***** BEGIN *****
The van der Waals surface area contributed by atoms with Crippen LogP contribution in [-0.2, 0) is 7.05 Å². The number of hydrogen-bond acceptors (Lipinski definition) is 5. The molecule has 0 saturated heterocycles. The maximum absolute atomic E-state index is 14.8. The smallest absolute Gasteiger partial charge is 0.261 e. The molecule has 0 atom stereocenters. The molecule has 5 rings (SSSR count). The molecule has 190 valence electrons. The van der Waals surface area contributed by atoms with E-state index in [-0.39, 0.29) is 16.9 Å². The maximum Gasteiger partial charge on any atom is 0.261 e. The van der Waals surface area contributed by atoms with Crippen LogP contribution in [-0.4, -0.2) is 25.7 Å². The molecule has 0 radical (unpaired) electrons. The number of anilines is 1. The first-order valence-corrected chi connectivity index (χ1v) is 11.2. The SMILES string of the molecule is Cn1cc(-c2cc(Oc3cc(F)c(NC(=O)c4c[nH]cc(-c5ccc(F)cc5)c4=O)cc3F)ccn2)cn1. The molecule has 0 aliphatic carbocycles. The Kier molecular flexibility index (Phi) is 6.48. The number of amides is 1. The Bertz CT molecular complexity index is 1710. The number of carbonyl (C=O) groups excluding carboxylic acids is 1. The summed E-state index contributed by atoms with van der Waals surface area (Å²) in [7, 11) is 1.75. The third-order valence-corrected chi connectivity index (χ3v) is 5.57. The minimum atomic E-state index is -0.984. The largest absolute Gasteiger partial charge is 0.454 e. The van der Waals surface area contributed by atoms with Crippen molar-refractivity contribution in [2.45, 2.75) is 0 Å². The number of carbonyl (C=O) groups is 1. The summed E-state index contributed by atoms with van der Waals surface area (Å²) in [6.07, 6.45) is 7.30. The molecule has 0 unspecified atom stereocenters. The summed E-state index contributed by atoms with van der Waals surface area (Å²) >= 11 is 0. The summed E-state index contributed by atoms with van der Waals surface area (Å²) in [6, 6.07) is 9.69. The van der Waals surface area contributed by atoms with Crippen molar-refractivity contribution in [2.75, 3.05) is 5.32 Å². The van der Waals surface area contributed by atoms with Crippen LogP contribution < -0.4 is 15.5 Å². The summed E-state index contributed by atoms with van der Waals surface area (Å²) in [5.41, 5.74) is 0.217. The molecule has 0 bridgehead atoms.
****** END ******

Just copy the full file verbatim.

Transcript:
The van der Waals surface area contributed by atoms with Crippen LogP contribution in [-0.2, 0) is 7.05 Å². The number of hydrogen-bond acceptors (Lipinski definition) is 5. The molecule has 0 saturated heterocycles. The maximum absolute atomic E-state index is 14.8. The smallest absolute Gasteiger partial charge is 0.261 e. The molecule has 0 atom stereocenters. The molecule has 5 rings (SSSR count). The molecule has 190 valence electrons. The van der Waals surface area contributed by atoms with E-state index in [-0.39, 0.29) is 16.9 Å². The maximum Gasteiger partial charge on any atom is 0.261 e. The van der Waals surface area contributed by atoms with Crippen LogP contribution in [-0.4, -0.2) is 25.7 Å². The molecule has 0 radical (unpaired) electrons. The number of anilines is 1. The first-order valence-corrected chi connectivity index (χ1v) is 11.2. The SMILES string of the molecule is Cn1cc(-c2cc(Oc3cc(F)c(NC(=O)c4c[nH]cc(-c5ccc(F)cc5)c4=O)cc3F)ccn2)cn1. The molecule has 0 aliphatic carbocycles. The Kier molecular flexibility index (Phi) is 6.48. The number of amides is 1. The Bertz CT molecular complexity index is 1710. The number of carbonyl (C=O) groups excluding carboxylic acids is 1. The summed E-state index contributed by atoms with van der Waals surface area (Å²) in [7, 11) is 1.75. The third-order valence-corrected chi connectivity index (χ3v) is 5.57. The minimum atomic E-state index is -0.984. The largest absolute Gasteiger partial charge is 0.454 e. The van der Waals surface area contributed by atoms with Crippen molar-refractivity contribution in [2.45, 2.75) is 0 Å². The number of carbonyl (C=O) groups is 1. The summed E-state index contributed by atoms with van der Waals surface area (Å²) in [6.07, 6.45) is 7.30. The molecule has 0 unspecified atom stereocenters. The summed E-state index contributed by atoms with van der Waals surface area (Å²) >= 11 is 0. The summed E-state index contributed by atoms with van der Waals surface area (Å²) in [6, 6.07) is 9.69. The van der Waals surface area contributed by atoms with Crippen molar-refractivity contribution in [2.75, 3.05) is 5.32 Å². The van der Waals surface area contributed by atoms with Crippen LogP contribution < -0.4 is 15.5 Å². The summed E-state index contributed by atoms with van der Waals surface area (Å²) in [5.41, 5.74) is 0.217. The molecule has 0 bridgehead atoms.